Lawyers who are or aspire to be leaders must learn to self-manage. Especially when stressed or under pressure (and who isn’t, at least part of the time?). It’s easy to let self-management slide in the face of provocation. Some attorneys I know offer a blanket apology to staff and colleagues — something like, “I’m feeling stressed, so please excuse me if I blow up or yell at you or throw things, ok?”” I don’t recommend that approach; it’s better than nothing, I suppose, but it’s actually announcing that bad behavior is coming, apparently largely unchecked.
Let’s be real: attorneys are often faced with statements, actions, arguments, behavior, etc. that is galling in the extreme. It’s a common practice among some litigators to find their opponents’ hot buttons; push the button and out pops an ugly intemperate person — not someone a jury would respect or believe. (Same goes for witnesses, too, and in non-litigation contexts.) So how can you handle it when faced with provocation that would make the Buddha quiver with rage?
- Keep your attention on the motivation behind the provocation. Is the person who’s enraging you doing it intentionally, or is it a by-product of words or behavior that he likely thinks perfectly appropriate? If it’s the former, don’t give him the satisfaction of knowing he succeeded. If it’s the latter, consider whether displaying annoyance would stop the behavior or simply let your opponent know that he’s found a soft spot.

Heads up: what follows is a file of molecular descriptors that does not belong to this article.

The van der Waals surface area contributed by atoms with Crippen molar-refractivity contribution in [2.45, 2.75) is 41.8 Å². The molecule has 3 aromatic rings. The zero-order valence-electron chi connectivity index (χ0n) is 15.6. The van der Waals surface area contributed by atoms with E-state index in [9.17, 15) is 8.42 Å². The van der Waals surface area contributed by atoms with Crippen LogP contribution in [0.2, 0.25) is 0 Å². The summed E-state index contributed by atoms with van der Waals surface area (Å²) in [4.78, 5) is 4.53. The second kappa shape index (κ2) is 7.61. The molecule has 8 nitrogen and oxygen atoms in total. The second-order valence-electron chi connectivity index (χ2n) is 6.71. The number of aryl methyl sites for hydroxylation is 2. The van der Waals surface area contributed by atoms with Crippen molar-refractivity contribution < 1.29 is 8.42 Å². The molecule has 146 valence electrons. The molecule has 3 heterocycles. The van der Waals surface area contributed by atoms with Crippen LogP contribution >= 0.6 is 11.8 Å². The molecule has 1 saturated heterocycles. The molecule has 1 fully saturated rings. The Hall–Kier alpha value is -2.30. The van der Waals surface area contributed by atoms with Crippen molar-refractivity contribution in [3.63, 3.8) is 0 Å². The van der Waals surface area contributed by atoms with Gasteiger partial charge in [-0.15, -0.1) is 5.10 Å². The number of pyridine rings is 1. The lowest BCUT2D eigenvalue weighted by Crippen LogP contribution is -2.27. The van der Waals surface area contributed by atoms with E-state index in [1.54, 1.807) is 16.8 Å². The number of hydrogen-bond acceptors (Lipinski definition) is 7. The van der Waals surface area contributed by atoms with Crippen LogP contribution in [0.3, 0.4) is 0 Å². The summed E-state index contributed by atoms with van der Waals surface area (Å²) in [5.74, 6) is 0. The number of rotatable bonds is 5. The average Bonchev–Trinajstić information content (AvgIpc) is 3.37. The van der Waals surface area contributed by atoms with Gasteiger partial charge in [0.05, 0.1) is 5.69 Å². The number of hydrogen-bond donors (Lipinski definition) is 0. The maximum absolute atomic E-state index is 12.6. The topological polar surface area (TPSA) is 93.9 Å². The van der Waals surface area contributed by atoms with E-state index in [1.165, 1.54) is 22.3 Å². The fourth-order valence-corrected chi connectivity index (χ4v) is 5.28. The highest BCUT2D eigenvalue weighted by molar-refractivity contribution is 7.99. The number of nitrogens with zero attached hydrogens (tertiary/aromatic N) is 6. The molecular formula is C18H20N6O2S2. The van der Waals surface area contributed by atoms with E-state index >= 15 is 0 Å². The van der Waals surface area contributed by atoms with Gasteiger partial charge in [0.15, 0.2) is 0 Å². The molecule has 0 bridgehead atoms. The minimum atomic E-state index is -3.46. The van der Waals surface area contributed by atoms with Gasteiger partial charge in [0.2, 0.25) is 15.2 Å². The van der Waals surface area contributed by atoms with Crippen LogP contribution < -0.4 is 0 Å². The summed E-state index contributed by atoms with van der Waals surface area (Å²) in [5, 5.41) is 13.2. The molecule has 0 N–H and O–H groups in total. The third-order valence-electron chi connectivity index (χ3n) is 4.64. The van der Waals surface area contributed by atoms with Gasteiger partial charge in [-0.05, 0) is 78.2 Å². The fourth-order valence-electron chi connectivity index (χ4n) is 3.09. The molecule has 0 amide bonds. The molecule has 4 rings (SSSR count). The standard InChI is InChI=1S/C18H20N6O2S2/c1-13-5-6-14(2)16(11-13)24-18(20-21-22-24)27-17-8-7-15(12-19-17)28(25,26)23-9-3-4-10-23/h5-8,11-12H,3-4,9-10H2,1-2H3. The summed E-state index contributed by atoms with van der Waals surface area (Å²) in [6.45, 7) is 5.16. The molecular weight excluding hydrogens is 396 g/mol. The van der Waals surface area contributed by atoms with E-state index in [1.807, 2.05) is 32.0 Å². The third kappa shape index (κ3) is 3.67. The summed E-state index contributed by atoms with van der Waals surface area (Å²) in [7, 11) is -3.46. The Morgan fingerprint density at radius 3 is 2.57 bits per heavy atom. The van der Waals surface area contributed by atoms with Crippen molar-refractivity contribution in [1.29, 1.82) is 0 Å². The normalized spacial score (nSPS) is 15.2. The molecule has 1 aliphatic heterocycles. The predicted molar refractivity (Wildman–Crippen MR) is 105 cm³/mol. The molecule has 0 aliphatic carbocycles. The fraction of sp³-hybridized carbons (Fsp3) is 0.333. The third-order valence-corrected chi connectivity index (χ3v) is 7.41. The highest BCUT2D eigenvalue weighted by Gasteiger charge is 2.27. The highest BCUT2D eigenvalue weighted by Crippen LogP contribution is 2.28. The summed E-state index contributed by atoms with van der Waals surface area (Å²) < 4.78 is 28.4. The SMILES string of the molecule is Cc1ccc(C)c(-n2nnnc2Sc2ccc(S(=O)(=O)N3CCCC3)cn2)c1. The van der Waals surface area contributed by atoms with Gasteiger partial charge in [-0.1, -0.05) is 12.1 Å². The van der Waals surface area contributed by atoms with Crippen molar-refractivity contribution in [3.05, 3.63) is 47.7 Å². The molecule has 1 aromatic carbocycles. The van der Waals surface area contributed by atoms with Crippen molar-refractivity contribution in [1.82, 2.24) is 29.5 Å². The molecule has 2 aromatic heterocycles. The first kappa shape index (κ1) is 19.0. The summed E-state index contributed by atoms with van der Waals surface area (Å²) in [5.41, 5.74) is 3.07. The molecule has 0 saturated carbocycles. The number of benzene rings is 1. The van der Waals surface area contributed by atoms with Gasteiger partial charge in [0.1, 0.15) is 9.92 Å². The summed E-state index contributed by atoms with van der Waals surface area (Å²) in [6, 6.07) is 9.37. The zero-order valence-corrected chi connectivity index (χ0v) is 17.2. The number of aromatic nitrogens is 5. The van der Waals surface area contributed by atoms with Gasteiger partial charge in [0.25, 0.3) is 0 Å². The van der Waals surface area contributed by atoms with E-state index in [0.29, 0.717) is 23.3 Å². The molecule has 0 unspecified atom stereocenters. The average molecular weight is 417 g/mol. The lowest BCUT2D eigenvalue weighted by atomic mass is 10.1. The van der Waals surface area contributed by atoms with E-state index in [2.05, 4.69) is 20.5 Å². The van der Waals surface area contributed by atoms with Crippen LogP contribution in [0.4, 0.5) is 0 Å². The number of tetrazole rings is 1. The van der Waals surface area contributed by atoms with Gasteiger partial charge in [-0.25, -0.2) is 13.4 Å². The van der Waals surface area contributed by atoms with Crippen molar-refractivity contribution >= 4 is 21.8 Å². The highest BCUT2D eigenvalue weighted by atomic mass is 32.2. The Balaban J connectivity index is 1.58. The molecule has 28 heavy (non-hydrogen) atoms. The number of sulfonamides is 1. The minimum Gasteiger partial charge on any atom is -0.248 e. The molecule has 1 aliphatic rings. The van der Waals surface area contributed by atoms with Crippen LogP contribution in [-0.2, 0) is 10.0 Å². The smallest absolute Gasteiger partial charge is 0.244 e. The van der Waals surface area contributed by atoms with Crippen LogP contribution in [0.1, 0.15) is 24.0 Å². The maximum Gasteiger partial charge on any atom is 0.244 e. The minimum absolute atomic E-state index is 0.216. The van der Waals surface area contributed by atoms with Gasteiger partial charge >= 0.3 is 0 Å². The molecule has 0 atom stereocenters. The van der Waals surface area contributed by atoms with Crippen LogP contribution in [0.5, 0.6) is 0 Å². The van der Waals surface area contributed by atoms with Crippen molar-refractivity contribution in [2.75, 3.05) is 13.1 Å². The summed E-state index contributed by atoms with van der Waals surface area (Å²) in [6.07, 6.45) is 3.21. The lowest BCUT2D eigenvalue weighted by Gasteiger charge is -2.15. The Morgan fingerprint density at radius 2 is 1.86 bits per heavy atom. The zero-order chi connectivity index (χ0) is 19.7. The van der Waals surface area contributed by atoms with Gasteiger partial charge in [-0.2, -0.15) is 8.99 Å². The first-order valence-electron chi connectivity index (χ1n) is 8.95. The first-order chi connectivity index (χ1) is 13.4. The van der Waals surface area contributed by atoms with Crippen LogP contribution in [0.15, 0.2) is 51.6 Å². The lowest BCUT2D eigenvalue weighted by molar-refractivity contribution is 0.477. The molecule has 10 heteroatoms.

- Breathe. This is great advice for just about any situation, but it’s especially good for dealing with anger. You can react, which implies knee-jerk emotional feedback made without any reflection, or you can respond, which implies feedback that follows a pause and analysis/reflection to determine the best way to address the provocation. It’s far better to respond than to react. There’s no reason why you can’t fall silent for a few seconds (which may feel interminable to you and your opponent) while you work through your options.
- Speak softly. Most of us tend to raise our voices when we speak in anger. Therefore, it’s disarming to do the opposite and to speak more quietly. The effect is to appear reasonable and controlled (especially helpful if your opponent is ranting and raving and seemingly out of control) and to force your opponent to listen carefully to hear what you have to say. I’ve been told that in Japanese culture, when two parties are arguing, the one who raises her voice first loses. It’s a difficult tactic for many of us to master, but if you can speak softly in the face of provocation, you will stand a much better chance of controlling your anger.
- Vent. Express your anger in some forum that poses no risk of exposing it. Writing can be helpful, but especially if you write an angry response to an email, be sure that you don’t accidentally send it!
- Exercise. That’s physical venting. When feasible, get up and take a walk instead of marinating in a situation that makes you angry.
- Selective release of anger. Sometimes, it’s absolutely appropriate to express your anger at the person whose behavior has caused it. But consider the consequences of such an expression. Will you disrupt the relationship? Do you stand to lose ground? Will your expressed anger cause the person to react in a way that will cause you even more trouble? And when you do choose to display anger, consider doing so through your words only but continuing to speak in a low, even tone of voice. That will reinforce the gravity of your words.
And, despite our best efforts at these tactics, all of us lose our tempers sometimes. Especially in time of frustration and stress, it’s easy to let it slip, despite best efforts. When that happens, don’t be afraid to apologize and admit to being human.